It is mission critical for a leader to have a coach from when they say “Yes,” until the end of the study. You may ask, “But, what about the rest of our group leaders?” Here’s the deal, if your other groups have survived without a coach, put that on the back burner and start coaching your new leaders now.
People Hate Meetings.
You’re probably frustrated that your group leaders don’t show up for your training. The short of it is people simply hate meetings, especially when the topics don’t affect them. How do you train your leaders if they won’t come to meetings? Coach them.
Rather than coaches being your spies or your report-takers, have the coaches train the group leaders on what the leaders actually need training on. It’s not cookie cutter. It’s customized to what the leader is currently facing. If you are answering the questions your leaders are asking, then they will become very interested in training. But, what is training?
What if training, especially on-going training, is not a note sheet and a PowerPoint presentation? Training could be a short video emailed out to your leaders. Training could be a short conversation. Training could be solving a current problem. Training should come from the coach.
But, if the coaches do the training, what do small group pastors/ directors do? Train the coaches and build a small group team. By working at a higher level in your small group structure, you can have a greater impact and get much further faster.
You Can’t Successfully Coach More than 8 Leaders Yourself.
Why eight? That’s my number. I tried to coach 30 leaders once. There’s wasn’t much coaching going on. What I discovered is eight is great. In a church under 1,000 adults, your eight might be your coaches or small group team. In a church over 1,000 adults, your eight is definitely a small group team. Just follow the pattern Jethro gave Moses in Exodus 18.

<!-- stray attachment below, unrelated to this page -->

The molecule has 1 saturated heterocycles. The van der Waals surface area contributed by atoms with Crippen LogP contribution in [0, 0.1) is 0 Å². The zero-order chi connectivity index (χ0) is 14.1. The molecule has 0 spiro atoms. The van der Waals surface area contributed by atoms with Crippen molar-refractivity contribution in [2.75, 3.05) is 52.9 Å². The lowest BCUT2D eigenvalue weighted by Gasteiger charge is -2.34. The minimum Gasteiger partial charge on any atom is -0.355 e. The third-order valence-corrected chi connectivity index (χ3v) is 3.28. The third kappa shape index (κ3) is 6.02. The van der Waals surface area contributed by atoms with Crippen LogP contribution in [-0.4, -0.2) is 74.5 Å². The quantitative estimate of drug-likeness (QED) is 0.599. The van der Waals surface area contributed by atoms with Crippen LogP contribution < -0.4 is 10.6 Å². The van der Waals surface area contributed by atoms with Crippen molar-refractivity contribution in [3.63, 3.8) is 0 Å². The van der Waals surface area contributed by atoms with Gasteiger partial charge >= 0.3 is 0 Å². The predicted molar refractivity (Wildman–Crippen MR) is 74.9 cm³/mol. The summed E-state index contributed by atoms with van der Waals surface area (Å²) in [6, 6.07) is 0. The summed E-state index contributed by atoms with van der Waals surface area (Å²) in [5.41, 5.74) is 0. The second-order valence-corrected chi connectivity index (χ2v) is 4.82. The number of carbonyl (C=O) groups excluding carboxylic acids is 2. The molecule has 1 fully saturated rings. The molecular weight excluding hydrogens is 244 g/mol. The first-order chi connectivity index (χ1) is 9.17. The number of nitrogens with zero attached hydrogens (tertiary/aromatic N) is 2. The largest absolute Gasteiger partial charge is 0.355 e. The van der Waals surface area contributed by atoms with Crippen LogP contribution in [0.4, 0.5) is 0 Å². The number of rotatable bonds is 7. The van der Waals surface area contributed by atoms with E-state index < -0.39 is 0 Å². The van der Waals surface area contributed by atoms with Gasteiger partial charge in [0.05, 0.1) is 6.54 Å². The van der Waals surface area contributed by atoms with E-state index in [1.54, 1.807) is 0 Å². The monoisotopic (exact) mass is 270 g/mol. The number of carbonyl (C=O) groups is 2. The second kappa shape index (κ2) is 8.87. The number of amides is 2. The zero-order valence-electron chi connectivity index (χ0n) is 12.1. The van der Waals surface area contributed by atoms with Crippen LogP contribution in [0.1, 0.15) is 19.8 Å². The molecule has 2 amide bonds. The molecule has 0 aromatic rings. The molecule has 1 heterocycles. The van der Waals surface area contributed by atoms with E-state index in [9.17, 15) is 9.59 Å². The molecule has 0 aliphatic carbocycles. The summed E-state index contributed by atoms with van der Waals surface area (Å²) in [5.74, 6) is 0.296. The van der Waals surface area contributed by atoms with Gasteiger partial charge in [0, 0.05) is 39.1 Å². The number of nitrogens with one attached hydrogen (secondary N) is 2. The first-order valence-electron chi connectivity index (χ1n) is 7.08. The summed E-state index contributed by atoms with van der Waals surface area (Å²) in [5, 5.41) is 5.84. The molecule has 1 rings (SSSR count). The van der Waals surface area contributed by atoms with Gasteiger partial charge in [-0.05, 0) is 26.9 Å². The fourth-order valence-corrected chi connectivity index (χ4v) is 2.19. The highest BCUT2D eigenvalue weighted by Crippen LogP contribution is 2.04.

Let’s face it – most small group pastors/ directors wear more hats than just small group ministry. If that’s the case with you, then you certainly can’t coach all of your leaders by yourself. Consider your best and brightest leaders. Could they coach? Let them give it a try.
But, there’s a much bigger reason to invest in coaching – you won’t always have as many groups as you currently have. You’re going to have more! How are you going to serve your group leaders when you have twice as many as you have now? It happened to me in one day! Plan for where you want your groups to grow. Recruit coaches even before you recruit leaders!
Coaching will make all of the difference in both starting and supporting group leaders. No doubt building a coaching structure is the hardest work of small group ministry.
The only thing harder is not having one.
By Allen White
I’ve made a lot of mistakes with groups over the years, but the biggest mistake by far is launching groups without a coaching structure. I’ve heard small group pastors and directors say a lot of things I’ve felt:
“Coaches are difficult to recruit.”
“It looks good on the org chart, but there’s not much coaching happening.”
“I can communicate with group leaders through video and email, why do I need coaches?”
If you don’t have coaches, you don’t know what’s going on in your small group ministry. Period. Whether you serve in a church of dozens, hundreds, or thousands, the lack of a coaching structure is the beginning of the end for your small groups ministry (and maybe you…yikes!)
You might be starting groups now, or you may have been at it. It’s never too late to begin coaching your leaders. The coaching will look a little different depending on how long your group leaders have served, but everyone needs a coach.
Join me for one of three identical webinars on February 23-25, 2016. For specific times and to register, to go: allenwhite.org/coachingwebinar.
See you soon!
By Allen White
Some pastors treat Super Bowl Sunday like the enemy of spiritual growth. Services get rescheduled reluctantly at some churches. Some persist with Sunday evening services and get very small crowds. I’ve even heard a few pastors over the years refer to those football-apathetic, church-loving types as “God’s Chosen.” After all, the “heathen,” (a.k.a. the rest of the congregation) are at home enjoying the game and probably are watching those commercials too. But, what if Super Bowl parties actually promoted group life?